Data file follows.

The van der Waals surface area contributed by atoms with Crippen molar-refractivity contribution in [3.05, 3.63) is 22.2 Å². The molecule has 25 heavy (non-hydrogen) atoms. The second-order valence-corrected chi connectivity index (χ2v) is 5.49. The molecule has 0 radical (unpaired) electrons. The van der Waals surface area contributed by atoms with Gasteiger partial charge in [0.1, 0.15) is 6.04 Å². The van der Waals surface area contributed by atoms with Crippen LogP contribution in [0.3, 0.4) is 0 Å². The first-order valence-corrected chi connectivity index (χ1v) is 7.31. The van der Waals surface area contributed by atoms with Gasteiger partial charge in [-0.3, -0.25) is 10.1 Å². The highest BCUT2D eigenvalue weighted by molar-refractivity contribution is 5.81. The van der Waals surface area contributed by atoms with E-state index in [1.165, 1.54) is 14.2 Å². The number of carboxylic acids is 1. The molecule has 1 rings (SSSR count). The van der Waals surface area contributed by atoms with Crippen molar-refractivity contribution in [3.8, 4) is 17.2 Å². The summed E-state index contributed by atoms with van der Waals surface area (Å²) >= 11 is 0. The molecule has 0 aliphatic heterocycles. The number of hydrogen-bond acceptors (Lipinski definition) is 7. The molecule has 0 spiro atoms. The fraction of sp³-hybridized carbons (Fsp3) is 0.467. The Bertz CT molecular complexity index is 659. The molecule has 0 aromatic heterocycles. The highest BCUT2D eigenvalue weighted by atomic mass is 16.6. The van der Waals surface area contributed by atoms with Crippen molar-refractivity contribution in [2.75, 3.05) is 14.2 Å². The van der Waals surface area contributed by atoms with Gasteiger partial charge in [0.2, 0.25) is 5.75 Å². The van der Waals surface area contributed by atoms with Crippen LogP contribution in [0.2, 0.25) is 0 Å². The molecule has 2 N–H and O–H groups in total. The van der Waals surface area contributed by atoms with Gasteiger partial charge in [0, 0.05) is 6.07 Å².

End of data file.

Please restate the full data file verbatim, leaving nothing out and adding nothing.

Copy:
The van der Waals surface area contributed by atoms with Crippen molar-refractivity contribution in [3.05, 3.63) is 22.2 Å². The molecule has 25 heavy (non-hydrogen) atoms. The second-order valence-corrected chi connectivity index (χ2v) is 5.49. The molecule has 0 radical (unpaired) electrons. The van der Waals surface area contributed by atoms with Gasteiger partial charge in [0.1, 0.15) is 6.04 Å². The van der Waals surface area contributed by atoms with Crippen LogP contribution in [0.3, 0.4) is 0 Å². The first-order valence-corrected chi connectivity index (χ1v) is 7.31. The van der Waals surface area contributed by atoms with Gasteiger partial charge in [-0.3, -0.25) is 10.1 Å². The highest BCUT2D eigenvalue weighted by molar-refractivity contribution is 5.81. The van der Waals surface area contributed by atoms with E-state index in [1.165, 1.54) is 14.2 Å². The number of carboxylic acids is 1. The molecule has 1 rings (SSSR count). The van der Waals surface area contributed by atoms with Crippen molar-refractivity contribution in [3.8, 4) is 17.2 Å². The summed E-state index contributed by atoms with van der Waals surface area (Å²) >= 11 is 0. The molecule has 0 aliphatic heterocycles. The number of hydrogen-bond acceptors (Lipinski definition) is 7. The molecule has 0 spiro atoms. The fraction of sp³-hybridized carbons (Fsp3) is 0.467. The Bertz CT molecular complexity index is 659. The molecule has 0 aromatic heterocycles. The highest BCUT2D eigenvalue weighted by atomic mass is 16.6. The van der Waals surface area contributed by atoms with Crippen molar-refractivity contribution in [2.75, 3.05) is 14.2 Å². The van der Waals surface area contributed by atoms with Gasteiger partial charge in [0.2, 0.25) is 5.75 Å². The van der Waals surface area contributed by atoms with Crippen LogP contribution in [0.2, 0.25) is 0 Å². The molecule has 2 N–H and O–H groups in total. The van der Waals surface area contributed by atoms with Gasteiger partial charge in [0, 0.05) is 6.07 Å².